Earlier (2011): John Derbyshire On Understanding China And The Chinese
[Excerpted from the latest Radio Derb, now available exclusively through VDARE.com]
Answer: Nothing with any real insight or understanding. There was a lot of back and forth about whether this guy or the other guy was taking money from the ChiComs; then some bluster from both candidates about how tough they have been with China.
Watching it, I thought I could hear from the far distance the sound of the ChiCom politburo rolling around on the floor hooting with laughter.
For a clue to my frame of mind here I refer you to David Goldman‘s October 19th article at Asia Times: Covid-19 Launches The Fourth Industrial Revolution.
Deploying diagnostic tech, detecting patterns with AI, Asian countries suppressed pandemic with little testing https://t.co/uPNN8rLTLL
— Asia Times (@asiatimesonline) October 19, 2020
Goldman describes in detail how the ChiComs have used the pandemic to advance their lead in AI (Artificial Intelligence). He concludes:
Computer science could not have devised a more useful dataset for the development of AI than the propagation of the Covid-19 virus. The exercise requires sophisticated real-time management of datasets involving impossibly large numbers of individual observations, and the ability to correlate locational, medical and demographic data with population sampling through forensic tests.
AI helped control the pandemic, but the pandemic gave Chinese AI an unprecedented push forward. The West hasn’t even begun to address the problem. And that is the most troubling observation of all.
There is much more to be said about that. Goldman’s observations agree with what I hear from my wife, who keeps in touch with her family and friends in China through social media.
Yes, they tell us: Anywhere they go their movements, contacts, temperature, and other health indices are constantly monitored and scanned. They are barred from certain places if they don’t meet the right criteria.
It’s total social control, backed by colossal databases and massive AI programs. It seems to have conquered the pandemic : Life is back to normal in China [How sickening that the dragon is roaring back: China’s economy is booming during the pandemic it unleashed, By Edward Lucas, Daily Mail, October 20, 2020]. The third-quarter numbers for economic growth, just released this week, show almost five percent improvement over third quarter last year. [China’s economy grows 4.9% as industrial production surges, retail sales rise and unemployment sinks – while the rest of the world is crippled by coronavirus epidemic that started in Wuhan, AP, Daily Mail, October 19, 2020] The corresponding figure for the U.S.A. is negative ten percent.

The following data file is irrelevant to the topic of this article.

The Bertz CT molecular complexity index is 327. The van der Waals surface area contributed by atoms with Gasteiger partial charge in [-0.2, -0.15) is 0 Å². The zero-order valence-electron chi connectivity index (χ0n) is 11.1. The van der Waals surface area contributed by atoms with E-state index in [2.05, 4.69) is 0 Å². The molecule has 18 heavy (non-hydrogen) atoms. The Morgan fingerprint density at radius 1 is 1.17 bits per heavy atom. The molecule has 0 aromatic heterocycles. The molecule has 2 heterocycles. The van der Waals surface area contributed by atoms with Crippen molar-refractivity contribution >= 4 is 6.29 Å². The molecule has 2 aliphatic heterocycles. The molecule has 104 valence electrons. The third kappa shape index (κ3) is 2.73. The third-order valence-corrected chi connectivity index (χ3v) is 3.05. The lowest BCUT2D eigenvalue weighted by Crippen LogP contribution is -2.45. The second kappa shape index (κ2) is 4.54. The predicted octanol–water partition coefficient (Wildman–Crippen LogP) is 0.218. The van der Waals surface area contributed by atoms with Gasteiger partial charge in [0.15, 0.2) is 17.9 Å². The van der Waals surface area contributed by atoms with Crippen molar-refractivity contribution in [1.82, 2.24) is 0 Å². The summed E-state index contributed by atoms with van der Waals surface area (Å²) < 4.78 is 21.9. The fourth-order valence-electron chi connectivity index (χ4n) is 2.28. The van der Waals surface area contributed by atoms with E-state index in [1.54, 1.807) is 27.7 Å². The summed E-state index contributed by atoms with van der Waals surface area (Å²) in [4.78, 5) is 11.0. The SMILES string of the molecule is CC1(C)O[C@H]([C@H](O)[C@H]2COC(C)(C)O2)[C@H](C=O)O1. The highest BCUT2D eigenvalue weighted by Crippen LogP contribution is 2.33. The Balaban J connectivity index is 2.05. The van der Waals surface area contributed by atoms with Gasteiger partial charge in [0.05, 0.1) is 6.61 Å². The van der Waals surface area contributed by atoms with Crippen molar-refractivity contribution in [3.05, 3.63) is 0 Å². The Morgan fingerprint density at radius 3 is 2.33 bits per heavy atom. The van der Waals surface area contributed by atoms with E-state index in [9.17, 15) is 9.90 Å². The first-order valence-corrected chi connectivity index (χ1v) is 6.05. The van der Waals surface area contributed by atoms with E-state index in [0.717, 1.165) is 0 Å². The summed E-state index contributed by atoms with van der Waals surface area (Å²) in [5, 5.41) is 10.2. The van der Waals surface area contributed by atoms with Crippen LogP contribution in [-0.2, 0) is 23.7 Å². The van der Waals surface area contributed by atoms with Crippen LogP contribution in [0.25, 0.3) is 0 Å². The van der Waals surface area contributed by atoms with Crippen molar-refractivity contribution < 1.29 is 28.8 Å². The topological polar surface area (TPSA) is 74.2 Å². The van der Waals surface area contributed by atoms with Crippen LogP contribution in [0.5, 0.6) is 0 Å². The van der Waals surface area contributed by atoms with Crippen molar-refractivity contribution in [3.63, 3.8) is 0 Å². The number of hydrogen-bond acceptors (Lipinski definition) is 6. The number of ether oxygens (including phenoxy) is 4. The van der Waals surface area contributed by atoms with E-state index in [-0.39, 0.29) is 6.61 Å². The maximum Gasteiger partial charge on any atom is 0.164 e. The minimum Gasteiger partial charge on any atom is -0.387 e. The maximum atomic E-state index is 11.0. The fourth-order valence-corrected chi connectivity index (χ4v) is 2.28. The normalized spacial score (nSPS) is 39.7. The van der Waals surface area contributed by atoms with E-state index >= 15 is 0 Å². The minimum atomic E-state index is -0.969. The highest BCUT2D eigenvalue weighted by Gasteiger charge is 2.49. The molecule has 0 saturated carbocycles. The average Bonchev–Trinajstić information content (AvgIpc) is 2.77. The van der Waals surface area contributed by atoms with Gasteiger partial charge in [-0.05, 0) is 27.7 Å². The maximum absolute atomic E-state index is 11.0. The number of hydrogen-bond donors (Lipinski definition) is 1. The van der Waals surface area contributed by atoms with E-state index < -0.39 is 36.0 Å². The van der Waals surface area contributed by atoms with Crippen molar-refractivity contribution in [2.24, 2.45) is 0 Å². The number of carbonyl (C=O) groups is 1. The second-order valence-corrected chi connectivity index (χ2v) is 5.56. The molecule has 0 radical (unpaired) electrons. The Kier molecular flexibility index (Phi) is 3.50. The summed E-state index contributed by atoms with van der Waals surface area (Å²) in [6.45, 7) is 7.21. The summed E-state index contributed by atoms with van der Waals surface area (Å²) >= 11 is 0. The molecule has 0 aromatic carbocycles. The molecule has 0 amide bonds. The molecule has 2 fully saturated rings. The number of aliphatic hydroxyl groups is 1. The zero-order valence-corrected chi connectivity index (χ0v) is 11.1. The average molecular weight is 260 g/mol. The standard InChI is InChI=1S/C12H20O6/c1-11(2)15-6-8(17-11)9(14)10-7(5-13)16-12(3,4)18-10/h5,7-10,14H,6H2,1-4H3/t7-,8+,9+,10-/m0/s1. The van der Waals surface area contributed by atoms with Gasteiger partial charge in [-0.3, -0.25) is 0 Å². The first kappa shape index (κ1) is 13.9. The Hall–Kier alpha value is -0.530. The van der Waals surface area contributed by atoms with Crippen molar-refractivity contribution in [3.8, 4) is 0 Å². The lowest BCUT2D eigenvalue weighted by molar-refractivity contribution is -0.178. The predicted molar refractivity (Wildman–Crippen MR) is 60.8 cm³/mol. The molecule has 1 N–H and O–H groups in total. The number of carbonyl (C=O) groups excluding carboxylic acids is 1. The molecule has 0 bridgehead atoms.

Should we, like David Goldman, find this “troubling”? Well, yes, but with qualifications.
If, as Goldman argues, Big Data joined with AI is a “Fourth Industrial Revolution,” and if China is steaming ahead of us in those fields, then the U.S.A. will soon, for the first time in living memory—for the first time in 150 years, I think—be a second-rate technological power.
That’s going to be quite an adjustment.
However, if the price to be paid for addressing the problem is a Chinese level of social control, the price is too high. That would be the death of our traditional liberties.
One of my favorite words in the American language is “ornery.” I like orneriness. I don’t just like it, I think it’s socially valuable.
I’m not very ornery myself by nature. I wear a face mask when I go shopping, just on the chicken soup principle: It can’t hurt. Still, when I see two people in a yelling match because one of them isn’t wearing a mask, I instinctively side with the non-mask-wearer. He’s being ornery, and I like ornery.
In a country with China’s level of social control, orneriness will get you ten to fifteen breaking rocks in a labor camp on the Qinghai Plateau; or, at the very least, confined to your apartment 24/7 because the algorithms won’t let you go anywhere.
I don’t want to live in a country like that. Liberty! —especially the liberty to be ornery.
David Goldman is right none the less. China is roaring ahead of us into that Fourth Industrial Revolution, and we will become a second-rate technological power. That may not be a disaster, and I don’t myself mind it if it’s the price of keeping our liberties; but it will need some big adjustments that our leaders show no signs they are prepared for.
In military matters, for example. If I had been moderating Thursday’s debate, here’s a question I would have put to both candidates.
China’s saber-rattling towards Taiwan has been getting louder and louder in recent months. There is a probability that the next President will, at some point in his four years in office, be confronted by a Chinese military assault on Taiwan. Based on your understanding of the situation there, what is your estimate of that probability? Twenty percent? Fifty percent? Ninety percent? How should the U.S.A. respond to such an assault?
I’ll just add as a footnote that David Goldman has a new book out, title You Will Be Assimilated: China’s Plan to Sino-form the World.
I recommend it. The thirty-page appendix is worth the book’s price all by itself.